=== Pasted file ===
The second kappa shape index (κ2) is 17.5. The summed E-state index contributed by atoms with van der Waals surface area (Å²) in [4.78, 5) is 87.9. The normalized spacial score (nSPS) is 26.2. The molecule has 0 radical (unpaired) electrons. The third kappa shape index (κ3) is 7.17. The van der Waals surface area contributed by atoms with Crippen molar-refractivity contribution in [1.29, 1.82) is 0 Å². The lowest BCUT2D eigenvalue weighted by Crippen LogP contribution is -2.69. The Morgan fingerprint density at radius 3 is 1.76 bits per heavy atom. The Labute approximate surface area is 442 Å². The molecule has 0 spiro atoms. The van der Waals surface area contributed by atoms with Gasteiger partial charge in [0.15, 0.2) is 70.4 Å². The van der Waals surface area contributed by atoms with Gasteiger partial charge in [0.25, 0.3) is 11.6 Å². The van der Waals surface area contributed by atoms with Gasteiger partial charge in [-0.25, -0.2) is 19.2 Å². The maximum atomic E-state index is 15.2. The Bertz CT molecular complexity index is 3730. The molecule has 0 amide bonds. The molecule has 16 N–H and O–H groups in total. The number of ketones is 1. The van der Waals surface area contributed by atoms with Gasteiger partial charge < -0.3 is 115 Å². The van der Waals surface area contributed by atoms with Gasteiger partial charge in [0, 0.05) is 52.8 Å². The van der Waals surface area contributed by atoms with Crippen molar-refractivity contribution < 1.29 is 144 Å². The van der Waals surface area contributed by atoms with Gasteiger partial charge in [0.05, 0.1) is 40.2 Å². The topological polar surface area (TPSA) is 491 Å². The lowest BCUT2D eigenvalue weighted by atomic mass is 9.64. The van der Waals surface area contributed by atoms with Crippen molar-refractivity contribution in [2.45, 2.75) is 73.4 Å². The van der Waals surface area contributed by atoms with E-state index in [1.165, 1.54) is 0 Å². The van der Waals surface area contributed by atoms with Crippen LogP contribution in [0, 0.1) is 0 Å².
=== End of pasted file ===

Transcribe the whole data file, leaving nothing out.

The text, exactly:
The second kappa shape index (κ2) is 17.5. The summed E-state index contributed by atoms with van der Waals surface area (Å²) in [4.78, 5) is 87.9. The normalized spacial score (nSPS) is 26.2. The molecule has 0 radical (unpaired) electrons. The third kappa shape index (κ3) is 7.17. The van der Waals surface area contributed by atoms with Crippen molar-refractivity contribution in [1.29, 1.82) is 0 Å². The lowest BCUT2D eigenvalue weighted by Crippen LogP contribution is -2.69. The Morgan fingerprint density at radius 3 is 1.76 bits per heavy atom. The Labute approximate surface area is 442 Å². The molecule has 0 spiro atoms. The van der Waals surface area contributed by atoms with Gasteiger partial charge in [0.15, 0.2) is 70.4 Å². The van der Waals surface area contributed by atoms with Gasteiger partial charge in [0.25, 0.3) is 11.6 Å². The van der Waals surface area contributed by atoms with Gasteiger partial charge in [-0.25, -0.2) is 19.2 Å². The maximum atomic E-state index is 15.2. The Bertz CT molecular complexity index is 3730. The molecule has 0 amide bonds. The molecule has 16 N–H and O–H groups in total. The number of ketones is 1. The van der Waals surface area contributed by atoms with Gasteiger partial charge < -0.3 is 115 Å². The van der Waals surface area contributed by atoms with Gasteiger partial charge in [0, 0.05) is 52.8 Å². The van der Waals surface area contributed by atoms with Crippen molar-refractivity contribution < 1.29 is 144 Å². The van der Waals surface area contributed by atoms with Gasteiger partial charge in [0.05, 0.1) is 40.2 Å². The topological polar surface area (TPSA) is 491 Å². The lowest BCUT2D eigenvalue weighted by atomic mass is 9.64. The van der Waals surface area contributed by atoms with Crippen molar-refractivity contribution in [2.45, 2.75) is 73.4 Å². The van der Waals surface area contributed by atoms with E-state index in [1.165, 1.54) is 0 Å². The van der Waals surface area contributed by atoms with Crippen LogP contribution in [0, 0.1) is 0 Å².